If it's possible to reduce maternal mortality in high-incidence countries at relatively little financial cost (and I suspect it is) then it does seem like an excellent area for aid investment. The societal benefits of a mother surviving childbirth must be massive (not to mention the individual benefit to the woman).
"You can never get used to maternal deaths,�? said Dr. Siriel Nanzia Massawe, an obstetrician and the director of postgraduate studies at Muhimbili University of Health and Allied Sciences in Dar es Salaam, the country’s Tanzania's largest city. “One minute she’s talking with her husband, then she is bleeding and then she is gone. She’s gone, very young. You cannot sleep for one week. That face will always come back to you. Too many die, too young. But the people in power, they have not seen it. We need to make them aware.�?
—Denise Grady, "Where Life’s Start Is a Deadly Risk," New York Times, May 23, 2009
"Women in Africa have some of the world’s highest death rates in pregnancy and during childbirth. For each woman who dies, 20 others suffer from serious complications, according to the W.H.O. “Maternal deaths have remained stubbornly intractable�? for two decades, Unicef reported last year. In 2000, the United Nations set a goal to reduce the deaths by 75 percent by 2015. It is a goal that few poor countries are expected to reach.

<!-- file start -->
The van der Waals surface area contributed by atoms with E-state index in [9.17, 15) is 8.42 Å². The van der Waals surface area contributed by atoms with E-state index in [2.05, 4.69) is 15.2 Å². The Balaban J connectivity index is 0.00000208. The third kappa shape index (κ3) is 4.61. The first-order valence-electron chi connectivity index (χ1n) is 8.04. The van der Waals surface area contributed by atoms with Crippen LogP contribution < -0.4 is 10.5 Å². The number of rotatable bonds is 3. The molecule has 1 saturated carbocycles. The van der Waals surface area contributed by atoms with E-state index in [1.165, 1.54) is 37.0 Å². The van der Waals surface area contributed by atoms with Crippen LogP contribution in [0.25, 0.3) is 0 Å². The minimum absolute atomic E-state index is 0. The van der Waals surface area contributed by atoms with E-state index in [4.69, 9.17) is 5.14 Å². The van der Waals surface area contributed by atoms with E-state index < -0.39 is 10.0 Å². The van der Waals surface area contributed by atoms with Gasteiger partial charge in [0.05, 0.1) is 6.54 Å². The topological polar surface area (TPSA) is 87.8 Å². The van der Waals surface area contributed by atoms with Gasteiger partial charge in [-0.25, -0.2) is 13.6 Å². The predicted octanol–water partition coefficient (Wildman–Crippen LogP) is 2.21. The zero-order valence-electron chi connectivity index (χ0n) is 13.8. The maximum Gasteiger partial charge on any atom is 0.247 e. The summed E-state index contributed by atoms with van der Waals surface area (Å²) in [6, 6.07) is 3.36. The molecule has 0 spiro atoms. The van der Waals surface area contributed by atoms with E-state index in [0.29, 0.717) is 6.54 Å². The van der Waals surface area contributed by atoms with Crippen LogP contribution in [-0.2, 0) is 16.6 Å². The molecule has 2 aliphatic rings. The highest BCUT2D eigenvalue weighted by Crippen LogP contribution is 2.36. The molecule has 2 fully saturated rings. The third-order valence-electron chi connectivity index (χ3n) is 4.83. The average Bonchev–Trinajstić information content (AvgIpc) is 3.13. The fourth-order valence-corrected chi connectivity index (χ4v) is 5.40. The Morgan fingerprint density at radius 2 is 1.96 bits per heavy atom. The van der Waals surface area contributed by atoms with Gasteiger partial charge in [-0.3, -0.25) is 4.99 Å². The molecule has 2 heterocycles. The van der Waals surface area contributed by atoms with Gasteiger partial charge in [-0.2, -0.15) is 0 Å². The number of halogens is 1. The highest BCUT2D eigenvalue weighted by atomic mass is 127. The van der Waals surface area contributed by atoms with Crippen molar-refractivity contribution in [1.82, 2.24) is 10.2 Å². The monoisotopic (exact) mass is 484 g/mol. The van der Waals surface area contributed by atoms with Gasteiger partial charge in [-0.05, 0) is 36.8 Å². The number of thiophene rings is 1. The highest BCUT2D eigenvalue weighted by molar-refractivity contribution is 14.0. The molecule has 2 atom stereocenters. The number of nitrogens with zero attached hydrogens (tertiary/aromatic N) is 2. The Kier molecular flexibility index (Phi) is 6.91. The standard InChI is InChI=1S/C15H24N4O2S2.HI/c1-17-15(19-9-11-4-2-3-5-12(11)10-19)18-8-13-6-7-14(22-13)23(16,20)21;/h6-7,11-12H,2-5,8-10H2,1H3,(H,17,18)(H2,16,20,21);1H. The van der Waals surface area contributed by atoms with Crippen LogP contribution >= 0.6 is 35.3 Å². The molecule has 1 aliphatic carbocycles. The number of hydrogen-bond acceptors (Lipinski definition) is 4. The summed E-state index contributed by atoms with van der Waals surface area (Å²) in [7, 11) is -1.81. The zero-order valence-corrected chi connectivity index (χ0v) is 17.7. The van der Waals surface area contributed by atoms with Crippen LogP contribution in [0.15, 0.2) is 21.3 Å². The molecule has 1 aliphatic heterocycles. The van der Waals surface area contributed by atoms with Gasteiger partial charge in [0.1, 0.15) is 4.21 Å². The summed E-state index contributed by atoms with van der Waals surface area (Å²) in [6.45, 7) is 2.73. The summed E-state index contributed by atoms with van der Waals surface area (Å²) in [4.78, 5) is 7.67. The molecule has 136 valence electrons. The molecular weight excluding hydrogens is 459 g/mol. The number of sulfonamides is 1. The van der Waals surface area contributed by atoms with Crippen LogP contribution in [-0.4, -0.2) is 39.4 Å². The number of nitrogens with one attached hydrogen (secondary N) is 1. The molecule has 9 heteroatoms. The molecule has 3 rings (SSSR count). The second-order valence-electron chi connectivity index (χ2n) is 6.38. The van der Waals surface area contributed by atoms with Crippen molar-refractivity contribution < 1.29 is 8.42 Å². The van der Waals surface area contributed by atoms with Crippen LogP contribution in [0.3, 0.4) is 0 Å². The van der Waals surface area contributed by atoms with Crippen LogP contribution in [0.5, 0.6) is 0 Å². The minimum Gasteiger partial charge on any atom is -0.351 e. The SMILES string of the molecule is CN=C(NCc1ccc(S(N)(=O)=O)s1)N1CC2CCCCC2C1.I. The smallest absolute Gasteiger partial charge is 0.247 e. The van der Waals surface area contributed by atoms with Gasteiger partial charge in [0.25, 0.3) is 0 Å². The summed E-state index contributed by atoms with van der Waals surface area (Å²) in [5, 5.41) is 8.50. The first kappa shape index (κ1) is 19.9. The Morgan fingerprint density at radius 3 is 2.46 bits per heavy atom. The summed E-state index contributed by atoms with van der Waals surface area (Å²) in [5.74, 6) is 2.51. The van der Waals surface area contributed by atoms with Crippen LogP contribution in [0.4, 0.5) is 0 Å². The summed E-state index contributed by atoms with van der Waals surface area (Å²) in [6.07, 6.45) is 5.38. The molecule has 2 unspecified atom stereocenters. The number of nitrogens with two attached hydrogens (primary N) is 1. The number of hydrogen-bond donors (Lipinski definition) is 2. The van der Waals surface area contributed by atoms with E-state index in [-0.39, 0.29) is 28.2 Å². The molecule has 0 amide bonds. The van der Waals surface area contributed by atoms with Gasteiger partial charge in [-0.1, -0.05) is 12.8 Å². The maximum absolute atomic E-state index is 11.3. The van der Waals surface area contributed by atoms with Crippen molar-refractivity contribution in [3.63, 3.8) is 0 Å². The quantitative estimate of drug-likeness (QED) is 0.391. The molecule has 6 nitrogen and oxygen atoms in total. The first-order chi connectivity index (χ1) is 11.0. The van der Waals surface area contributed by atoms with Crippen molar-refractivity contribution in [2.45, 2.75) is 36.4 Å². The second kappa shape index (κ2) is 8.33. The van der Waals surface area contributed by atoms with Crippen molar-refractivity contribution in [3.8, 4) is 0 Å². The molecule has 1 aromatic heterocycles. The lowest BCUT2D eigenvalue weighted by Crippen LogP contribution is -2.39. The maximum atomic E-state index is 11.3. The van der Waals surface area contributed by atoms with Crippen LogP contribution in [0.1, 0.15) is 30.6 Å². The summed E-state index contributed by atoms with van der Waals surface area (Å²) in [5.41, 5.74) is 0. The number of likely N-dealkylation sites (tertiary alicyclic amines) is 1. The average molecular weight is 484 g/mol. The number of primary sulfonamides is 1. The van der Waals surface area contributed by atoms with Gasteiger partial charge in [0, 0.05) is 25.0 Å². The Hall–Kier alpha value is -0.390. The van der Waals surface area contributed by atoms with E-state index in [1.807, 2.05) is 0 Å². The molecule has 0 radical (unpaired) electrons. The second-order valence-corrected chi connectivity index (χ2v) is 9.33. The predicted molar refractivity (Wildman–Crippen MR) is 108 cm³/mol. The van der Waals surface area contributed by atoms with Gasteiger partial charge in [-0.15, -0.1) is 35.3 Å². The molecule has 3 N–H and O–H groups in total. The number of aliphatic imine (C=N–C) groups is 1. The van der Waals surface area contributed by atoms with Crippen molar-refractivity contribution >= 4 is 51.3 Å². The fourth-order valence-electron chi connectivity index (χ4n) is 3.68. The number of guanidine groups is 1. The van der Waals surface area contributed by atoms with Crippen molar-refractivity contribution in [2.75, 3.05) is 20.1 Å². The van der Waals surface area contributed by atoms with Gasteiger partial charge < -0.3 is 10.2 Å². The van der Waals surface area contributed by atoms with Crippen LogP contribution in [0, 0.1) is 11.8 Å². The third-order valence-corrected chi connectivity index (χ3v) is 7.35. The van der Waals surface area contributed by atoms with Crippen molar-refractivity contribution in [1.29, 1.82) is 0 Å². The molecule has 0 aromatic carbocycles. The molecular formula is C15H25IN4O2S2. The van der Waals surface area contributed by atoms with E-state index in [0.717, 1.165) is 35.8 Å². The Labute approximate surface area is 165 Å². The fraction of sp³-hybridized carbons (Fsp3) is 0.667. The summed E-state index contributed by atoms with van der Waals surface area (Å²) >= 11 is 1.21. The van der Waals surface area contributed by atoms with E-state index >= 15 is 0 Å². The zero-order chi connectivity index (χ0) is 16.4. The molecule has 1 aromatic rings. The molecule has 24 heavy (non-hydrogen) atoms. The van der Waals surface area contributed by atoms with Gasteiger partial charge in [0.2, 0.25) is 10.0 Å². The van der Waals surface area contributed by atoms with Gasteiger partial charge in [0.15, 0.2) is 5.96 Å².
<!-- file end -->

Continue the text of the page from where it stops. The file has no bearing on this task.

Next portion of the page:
“Why don’t we have a global fund for maternal health, like the one for TB, malaria and AIDS?�? Dr. Massawe asked."
From a different article:
'When they are about to deliver, Tanzanian mothers often say to their older children, “I’m going to go and fetch the new baby; it is a dangerous journey and I may not return.�?'
—Amy Grossman, "A Birth Pill," (about the safety of misoprostol used as an anti-hemorrhage treatment after birth) New York Times, May 9, 2009